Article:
The dull, sleepy frames of disciples, though natural to them, are by no means commendable in them. Nor are they to find excuses for them; as though this was a sleepy state with the churches, therefore we are to lie down, and take our rest. This is injurious to the honour of our dear Master; brings discredit upon his cause and interest; is very uncomfortable, and exposes sleeping souls to many and great dangers. Though love may excuse it, yet will Jesus sharply reprove for it, “Why sleep ye? wherefore indulge yourselves in sloth when called to activity ? sleep is unreasonable when danger is near. Yea know, my beloved disciples, your adversary, Satan, is ever wakeful, watchful, busy in plotting and seeking to rob you of your shield of faith. Is this a time to be sluggish? to fold your hands and cry, A little more carnal ease and worldly pleasures, a little more spiritual slumber? Most inexcusable, to be taking sleepy opiates of pleasure, to indulge the flesh; and intoxicating draughts from the world, to drown the spirit. What meanest thou, O sleeper? arise and call upon thy God.” Say not, “I am in an unsuitable frame, dull and heavy." Thou readest of no such reply from these drowsy disciples to their Master. Wilt thou stay till thou art rich, before thou wilt be industrious ? He who calls to duty, is both able and willing
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to give strength and power to perform duty. Take with you words and say, Jesus will give the spirit to pray. Ever remember, prayers move God, not as an orator does his hearers, but as the cry of a beloved child his affectionate father. When we are out of the reach of danger, prayer will be needless. But when will that be? not in this life; not till every enemy is destroyed : that will not be till death is swallowed up in life.
Now there is danger from temptation. Temptation cannot hurt us, but entering into it will. Jesus was in all things tempted like as we are, yet without sin. His temptations were all without him. They could not enter in, to defile him; but they may us. When the love of the world enters and prevails, the sense of God's love is lost. When the lusts of the flesh get power, the Spirit's consolations are not enjoyed. When ease and happiness are expected from any other object but Jesus, he is slighted and disesteemed; then, our views of his love are eclipsed, and our souls miserably darkened. “The end of all things is at hand: be ye therefore sober, and watch unto prayer," 1 Peter iv. 7.
Oct. 16.—I rejoice at thy word, as one that findeth great spoil.-Psalm cxix. 162.
The saints of God in all ages were taught by the same Spirit, looked for the same salvation, and were comforted by the same truths of God's word. Hence the word is so precious to them. For it causes their souls to rejoice. Thus it is of the written word of the Lord, which makes known his everlasting, loving designs to sinners of mankind. This also is true of the essential, divine, and uncreated Word, the Lord Jesus. He, in person, manifested God's thought of love, as words declare what is in the mind. Jesus lay in the bosom of the Father from eternity. He has revealed the Father's eternal love to us. He who findeth Jesus,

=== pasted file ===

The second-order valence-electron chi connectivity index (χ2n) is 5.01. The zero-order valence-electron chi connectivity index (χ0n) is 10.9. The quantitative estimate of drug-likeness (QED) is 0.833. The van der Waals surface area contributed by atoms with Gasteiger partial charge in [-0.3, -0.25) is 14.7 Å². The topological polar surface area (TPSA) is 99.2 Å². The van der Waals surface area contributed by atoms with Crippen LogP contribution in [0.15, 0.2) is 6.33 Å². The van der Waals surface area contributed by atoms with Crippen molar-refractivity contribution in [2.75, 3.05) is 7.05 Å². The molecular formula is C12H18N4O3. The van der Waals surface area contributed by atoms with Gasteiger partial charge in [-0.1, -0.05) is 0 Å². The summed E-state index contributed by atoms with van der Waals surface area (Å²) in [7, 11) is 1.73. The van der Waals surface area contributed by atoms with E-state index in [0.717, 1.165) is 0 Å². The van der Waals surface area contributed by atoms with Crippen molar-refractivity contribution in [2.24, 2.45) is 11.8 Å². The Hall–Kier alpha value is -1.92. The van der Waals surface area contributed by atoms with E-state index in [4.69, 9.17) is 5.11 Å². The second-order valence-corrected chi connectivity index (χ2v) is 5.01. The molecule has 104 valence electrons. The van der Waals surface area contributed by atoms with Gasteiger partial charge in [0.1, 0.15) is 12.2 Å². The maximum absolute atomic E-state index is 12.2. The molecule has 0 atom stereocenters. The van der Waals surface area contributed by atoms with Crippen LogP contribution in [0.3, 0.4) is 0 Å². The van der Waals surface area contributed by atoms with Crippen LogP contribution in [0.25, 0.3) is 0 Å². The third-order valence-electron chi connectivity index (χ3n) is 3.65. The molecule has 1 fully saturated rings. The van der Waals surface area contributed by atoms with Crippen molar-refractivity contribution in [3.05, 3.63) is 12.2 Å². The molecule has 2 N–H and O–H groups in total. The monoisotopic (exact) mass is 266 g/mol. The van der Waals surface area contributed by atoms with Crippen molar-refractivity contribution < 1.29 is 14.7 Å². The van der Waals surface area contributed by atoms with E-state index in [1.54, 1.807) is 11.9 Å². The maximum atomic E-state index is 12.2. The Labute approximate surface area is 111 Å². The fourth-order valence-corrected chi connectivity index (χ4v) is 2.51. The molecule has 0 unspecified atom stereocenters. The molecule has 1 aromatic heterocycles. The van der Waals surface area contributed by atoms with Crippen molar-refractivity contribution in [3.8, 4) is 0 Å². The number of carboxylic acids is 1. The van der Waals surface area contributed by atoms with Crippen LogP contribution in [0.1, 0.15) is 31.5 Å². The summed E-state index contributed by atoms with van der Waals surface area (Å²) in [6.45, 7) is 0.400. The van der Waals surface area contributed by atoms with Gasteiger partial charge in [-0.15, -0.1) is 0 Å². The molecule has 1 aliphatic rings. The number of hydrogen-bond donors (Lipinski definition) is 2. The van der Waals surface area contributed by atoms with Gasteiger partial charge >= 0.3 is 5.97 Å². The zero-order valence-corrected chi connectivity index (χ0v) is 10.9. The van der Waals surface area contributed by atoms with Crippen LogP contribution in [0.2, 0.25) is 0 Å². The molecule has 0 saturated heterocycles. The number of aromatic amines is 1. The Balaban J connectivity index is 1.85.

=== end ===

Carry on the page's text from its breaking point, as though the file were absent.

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will rejoice indeed. With joy says Philip, “ We have found him of whom Moses in the law and the prophets did write," John i. 45. Hath a conqueror cause for rejoicing, who hath obtained a complete victory over, and is enriching himself with the spoils of a wealthy enemy? how much greater has the christian daily from the word of the Lord! Alas! the joy of the one is but momentary and uncertain. What he hath gained in war to-day, he may be deprived of to-morrow. But joy through the victory of Jesus, and the spoils the christian reaps from his word, are durable and eternal. The victory of Christ Jesus is the christian's spoil. Here he beholds sin subdued, death conquered, Satan vanquished, hell overcome, a crown of eternal life and glory fully obtained, absolutely insured, and which shall most certainly be enjoyed. In the written word of the Spirit are given unto us "exceeding great and precious promises." In the essential Word Jesus, "all the promises are yea and Amen to the glory of God." By the former, we understand "what is the hope of our calling, and what the riches of the glory of our inheritance in the saints." By union with Jesus and faith in him, we obtain the happy assurance that all things are ours. “Whether ministers, the world, life, death, things present, or things to come, all are yours, and ye are Christ's, and Christ is God's," 1 Cor. iii. 22, 23. And “ nothing shall be able to separate from the love of God, which is in Christ Jesus," Rom. viii. 39.
Blessed be God for the word of his grace, the Bible; and for his unspeakable gift, Jesus. He is thy treasure, O christian! where should thy heart be, but in meditation and delight herein daily For thou canst get spiritual joy from no object, but victorious Jesus, set before thee in the gospel. The clearer thou seest salvation by him, thy faith will be stronger in him. “Rejoice in the Lord alway,” Phil. iv. 4.